Two Women of Celtic Studies

In this first post about historical Celtic scholars and in celebration of International Women’s Day I want to highlight two women who made important contributions to Irish studies and say a little about their lives – Eleanor Knott and Cecile O’Rahilly.


Eleanor Knott (1886-1975) is perhaps the better studied of the pair. Her archives are held by The Royal Irish Academy and Trinity College Dublin, who also hosted a conference about her and her work in 2016.


Eleanor did not attend university but took courses at the School of Irish Learning where she became part of a network of scholars based in Dublin in the early 20th century. Her archives are mainly made up of private letters and postcards that range from requests for lexical information to notes about events in the senders’ personal lives. There is also information about publishing – both her own works as well as in her role as the co-editor of Ériu.


In the 1920s she published her two-volume edition and translation of The Bardic Poerty of Tadhg Dall Ó hUiginn with the Irish Texts Society and it is this along with An Introduction to Syllabic Poetry of the Period: 1200-1600 that she is perhaps best known for. Her role as editor of Ériu from 1938-1966 demonstrates her skill as an editor (as well as gaining her a reputation for exacting standards when it came to submissions).


She was also involved in the production of The Dictionary of Irish Language (now eDIL) where she worked on “e” and “f” along with other scholars and research assistants.


Eleanor Knott was not just a researcher: in 1928 she became a lecturer at Trinity College Dublin and in 1939 a chair of Early Irish was created for her. She was also one of the first women to be elected to the Royal Irish Academy in 1949.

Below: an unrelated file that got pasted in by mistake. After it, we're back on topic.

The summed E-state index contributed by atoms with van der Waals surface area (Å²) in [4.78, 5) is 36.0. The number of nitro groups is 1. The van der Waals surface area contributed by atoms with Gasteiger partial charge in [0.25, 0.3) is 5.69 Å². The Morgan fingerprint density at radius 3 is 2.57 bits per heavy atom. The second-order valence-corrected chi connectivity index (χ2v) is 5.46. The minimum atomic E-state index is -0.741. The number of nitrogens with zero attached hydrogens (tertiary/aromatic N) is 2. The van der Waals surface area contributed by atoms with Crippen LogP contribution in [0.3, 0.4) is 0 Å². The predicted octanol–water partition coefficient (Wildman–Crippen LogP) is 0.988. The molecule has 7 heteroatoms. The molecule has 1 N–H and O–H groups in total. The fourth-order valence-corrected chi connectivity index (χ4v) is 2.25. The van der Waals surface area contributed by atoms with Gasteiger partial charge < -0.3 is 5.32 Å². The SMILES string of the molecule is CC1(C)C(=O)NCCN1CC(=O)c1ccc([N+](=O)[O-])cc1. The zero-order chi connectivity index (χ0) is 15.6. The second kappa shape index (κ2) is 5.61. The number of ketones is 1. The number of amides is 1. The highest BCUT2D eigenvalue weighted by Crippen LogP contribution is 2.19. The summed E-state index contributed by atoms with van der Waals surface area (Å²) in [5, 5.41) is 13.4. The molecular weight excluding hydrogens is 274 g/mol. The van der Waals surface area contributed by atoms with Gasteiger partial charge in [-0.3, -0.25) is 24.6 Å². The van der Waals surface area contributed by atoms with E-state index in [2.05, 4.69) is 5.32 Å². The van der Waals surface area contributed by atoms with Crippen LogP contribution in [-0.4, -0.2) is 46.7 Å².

Dr Chantal Kobel has recorded a podcast where she goes into more detail about Eleanor and her life as part of a RIA lunchtime lecture series about Intellectual Life in Ireland, 1910-1920. 



Like most Celtic students I first read Táin Bó Cúailnge in Thomas Kinsella’s translation, but one name comes up more frequently once you begin to read around the text and that is Cecile O’Rahilly (1894-1980).


Cecile is best known for her three editions and translations of Táin Bó Cúailnge which she worked on in the 1960s and 1970s during her time at the Dublin Institute of Advanced Studies and after she retired. These three editions not only provide those working on Táin Bó Cúailnge with a reliable text, but the ideas put forward by Cecile in her introductions and notes are also an important contribution to Celtic scholarship from the 20th century. 


However, her scholarly efforts gained recognition much earlier in 1924 when she published two books, an edition of Tóruigheacht Gruaidhe Griansholus and a book on the literary and historical relationship between Ireland and Wales.


She received a BA from University College Dublin in 1915 and a MA from the University College of North Wales in 1919 after which she taught French in multiple Welsh schools before returning to Dublin in 1946 to take up an assistant professorship at the Dublin Institute of Advanced Studies under the direction of her brother T.F O’Rahilly. In 1956 she became the first woman to hold a professorship in the School of Celtic Studies at DIAS


I was unable to find an archive for Cecile, however her obituaries in multiple Celtic journals give glimpses into her personal life such as her lifelong issues with ill-health and her companionship with Myfanway Willaims who moved to Dublin in 1951 and lived with Cecile O’Rahilly until her death in 1980. 


We wanted to start this series to find out more about the scholars whose work we spend most of our time engaging with. If you have a favourite scholar whom you know about, or want to know about, please share this in the comments! And of course, get in touch if you would like to write a post about a Celtic scholar of the past.


If you are interested in finding out more about women in Celtic studies, Dr Chantal Kobel and Dr Nike Stam have two short videos talking about women in Celtic studies who inspire them, Nessa Ní Shéaghdha and Maartje Draak.


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